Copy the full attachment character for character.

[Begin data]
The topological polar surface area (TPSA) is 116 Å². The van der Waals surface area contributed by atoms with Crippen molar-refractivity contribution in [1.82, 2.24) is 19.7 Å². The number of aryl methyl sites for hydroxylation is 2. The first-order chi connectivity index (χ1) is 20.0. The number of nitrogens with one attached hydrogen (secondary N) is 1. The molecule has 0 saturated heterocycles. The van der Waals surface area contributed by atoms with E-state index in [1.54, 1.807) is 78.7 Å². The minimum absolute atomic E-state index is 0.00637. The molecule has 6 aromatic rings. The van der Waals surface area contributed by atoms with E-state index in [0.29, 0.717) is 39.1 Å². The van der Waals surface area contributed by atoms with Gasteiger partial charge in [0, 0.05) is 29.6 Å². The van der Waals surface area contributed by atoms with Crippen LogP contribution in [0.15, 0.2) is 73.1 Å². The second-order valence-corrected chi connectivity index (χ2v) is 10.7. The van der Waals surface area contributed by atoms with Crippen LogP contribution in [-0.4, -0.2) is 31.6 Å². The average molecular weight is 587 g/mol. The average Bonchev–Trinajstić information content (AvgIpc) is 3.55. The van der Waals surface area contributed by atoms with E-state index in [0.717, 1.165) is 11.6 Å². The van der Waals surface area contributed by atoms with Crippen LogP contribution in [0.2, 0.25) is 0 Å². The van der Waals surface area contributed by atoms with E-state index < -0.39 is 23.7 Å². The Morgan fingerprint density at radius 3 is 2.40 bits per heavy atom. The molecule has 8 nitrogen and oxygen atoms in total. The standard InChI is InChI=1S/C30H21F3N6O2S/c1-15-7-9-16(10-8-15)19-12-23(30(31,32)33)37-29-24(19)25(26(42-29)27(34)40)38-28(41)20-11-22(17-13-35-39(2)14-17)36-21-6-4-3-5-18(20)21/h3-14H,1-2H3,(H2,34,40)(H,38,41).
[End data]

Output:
The topological polar surface area (TPSA) is 116 Å². The van der Waals surface area contributed by atoms with Crippen molar-refractivity contribution in [1.82, 2.24) is 19.7 Å². The number of aryl methyl sites for hydroxylation is 2. The first-order chi connectivity index (χ1) is 20.0. The number of nitrogens with one attached hydrogen (secondary N) is 1. The molecule has 0 saturated heterocycles. The van der Waals surface area contributed by atoms with E-state index in [1.54, 1.807) is 78.7 Å². The minimum absolute atomic E-state index is 0.00637. The molecule has 6 aromatic rings. The van der Waals surface area contributed by atoms with E-state index in [0.29, 0.717) is 39.1 Å². The van der Waals surface area contributed by atoms with Gasteiger partial charge in [0, 0.05) is 29.6 Å². The van der Waals surface area contributed by atoms with Crippen LogP contribution in [0.15, 0.2) is 73.1 Å². The second-order valence-corrected chi connectivity index (χ2v) is 10.7. The van der Waals surface area contributed by atoms with Crippen LogP contribution in [-0.4, -0.2) is 31.6 Å². The average molecular weight is 587 g/mol. The average Bonchev–Trinajstić information content (AvgIpc) is 3.55. The van der Waals surface area contributed by atoms with E-state index in [0.717, 1.165) is 11.6 Å². The van der Waals surface area contributed by atoms with Crippen LogP contribution in [0.2, 0.25) is 0 Å². The van der Waals surface area contributed by atoms with E-state index < -0.39 is 23.7 Å². The Morgan fingerprint density at radius 3 is 2.40 bits per heavy atom. The molecule has 8 nitrogen and oxygen atoms in total. The standard InChI is InChI=1S/C30H21F3N6O2S/c1-15-7-9-16(10-8-15)19-12-23(30(31,32)33)37-29-24(19)25(26(42-29)27(34)40)38-28(41)20-11-22(17-13-35-39(2)14-17)36-21-6-4-3-5-18(20)21/h3-14H,1-2H3,(H2,34,40)(H,38,41).